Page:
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Discussion Starter · #1 ·
Be an activist. Assist writers and reporters write about firearms and ammunition. If you see anything in print, on television or on the internet and you see errors of omission or commission by the writer, stare this document with them. Some reporters/writers will actually want to do a good job and you can help them.

http://www.nssf.org/media/WritersGuide/

THE WRITER'S GUIDE TO FIREARMS AND AMMUNITION said:
Introduction

Accuracy and fairness are key qualities in any story. To that end and in that spirit, we present to you the "Writer's Guide to Firearms and Ammunition."

Most journalists don't have the time or the inclination to become experts on firearms and ammunition. This guide has been written to help you understand them better. We've attempted to eliminate the technical jargon and put together a plain English glossary of firearms terms and at-a-glance fact sheets you can use when you need to do a firearms-related story.

Most members of the media strive to be accurate and fair in their reporting. Sometimes, however, an inaccurate word or phrase is used that can significantly alter the audience's impression. This usually occurs because the writer is unfamiliar with firearms themselves, firearms terminology or the firearms industry. One purpose of this resource is to provide plain-language, easy-to-access reference material about firearms. Another, and important, purpose of the booklet is to show that the occasional, seemingly insignificant inaccuracy can, and does, have an undesired impact on meaning.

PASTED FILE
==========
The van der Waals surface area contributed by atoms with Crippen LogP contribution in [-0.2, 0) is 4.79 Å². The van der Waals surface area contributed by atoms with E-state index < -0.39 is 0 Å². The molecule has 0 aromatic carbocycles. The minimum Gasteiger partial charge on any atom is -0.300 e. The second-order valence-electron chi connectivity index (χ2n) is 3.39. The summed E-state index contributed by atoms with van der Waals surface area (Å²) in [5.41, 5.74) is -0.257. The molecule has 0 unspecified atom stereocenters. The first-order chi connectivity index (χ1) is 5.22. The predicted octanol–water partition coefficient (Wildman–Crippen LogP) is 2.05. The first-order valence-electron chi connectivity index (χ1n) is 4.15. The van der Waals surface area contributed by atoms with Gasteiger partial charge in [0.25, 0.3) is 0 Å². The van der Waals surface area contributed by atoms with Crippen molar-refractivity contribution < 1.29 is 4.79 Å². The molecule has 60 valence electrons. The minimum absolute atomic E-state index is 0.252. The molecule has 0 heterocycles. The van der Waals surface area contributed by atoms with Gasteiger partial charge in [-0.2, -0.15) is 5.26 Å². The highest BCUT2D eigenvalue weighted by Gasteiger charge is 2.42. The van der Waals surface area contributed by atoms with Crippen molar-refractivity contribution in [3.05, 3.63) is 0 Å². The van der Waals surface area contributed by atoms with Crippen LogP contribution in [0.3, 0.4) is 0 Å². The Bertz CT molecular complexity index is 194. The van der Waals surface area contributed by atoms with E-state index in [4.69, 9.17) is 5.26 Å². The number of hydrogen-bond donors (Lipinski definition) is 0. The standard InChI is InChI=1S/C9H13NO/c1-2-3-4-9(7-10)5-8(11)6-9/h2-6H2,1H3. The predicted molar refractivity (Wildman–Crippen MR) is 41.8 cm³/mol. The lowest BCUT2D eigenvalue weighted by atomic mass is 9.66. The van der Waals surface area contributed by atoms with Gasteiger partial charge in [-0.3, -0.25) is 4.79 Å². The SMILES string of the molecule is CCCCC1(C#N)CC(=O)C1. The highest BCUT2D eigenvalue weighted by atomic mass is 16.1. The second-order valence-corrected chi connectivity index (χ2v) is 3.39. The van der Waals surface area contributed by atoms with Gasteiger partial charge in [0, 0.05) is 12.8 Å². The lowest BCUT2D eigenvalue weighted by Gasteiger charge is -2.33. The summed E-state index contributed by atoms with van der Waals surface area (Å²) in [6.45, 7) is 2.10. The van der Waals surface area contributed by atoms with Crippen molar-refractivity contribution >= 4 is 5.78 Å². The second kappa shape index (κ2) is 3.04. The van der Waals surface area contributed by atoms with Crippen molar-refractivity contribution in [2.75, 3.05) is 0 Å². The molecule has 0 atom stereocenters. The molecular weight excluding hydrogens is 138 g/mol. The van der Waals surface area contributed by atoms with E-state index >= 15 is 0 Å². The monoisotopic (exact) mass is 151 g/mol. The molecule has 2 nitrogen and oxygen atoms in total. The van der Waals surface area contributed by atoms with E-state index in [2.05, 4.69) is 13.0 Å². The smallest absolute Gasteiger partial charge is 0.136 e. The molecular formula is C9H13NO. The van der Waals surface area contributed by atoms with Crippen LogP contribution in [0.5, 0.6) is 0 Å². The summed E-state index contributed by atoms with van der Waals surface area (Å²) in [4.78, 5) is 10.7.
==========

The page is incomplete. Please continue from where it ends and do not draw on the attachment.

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Sandy said:
In my experience they are not interested in accurate reporting but in forwarding their agenda. Someone please tell me I'm wrong.
You're wrong.

Most reporters are hard working, usually overworked people who do what is required to get by. They do not have time to educate themselves about issues they write about, so they do what is easiest and report based on their general education, work atmosphere and general experience.

My wife is prominent in our community for the positions she has held in many non-profit and volunteer organizations. In the beginning she would conduct an interview at an event and then become upset about the quality level of the published results. She quickly learned that providing them with written resource material dramatically improved the results. It's not that they wanted to do a poor job, it's that people usually don't take the time to provide them the material to give them some perspective on the current event.

Last but not least... Like chicken soup when you are sick. It may not help, but it certainly wont hurt.
 
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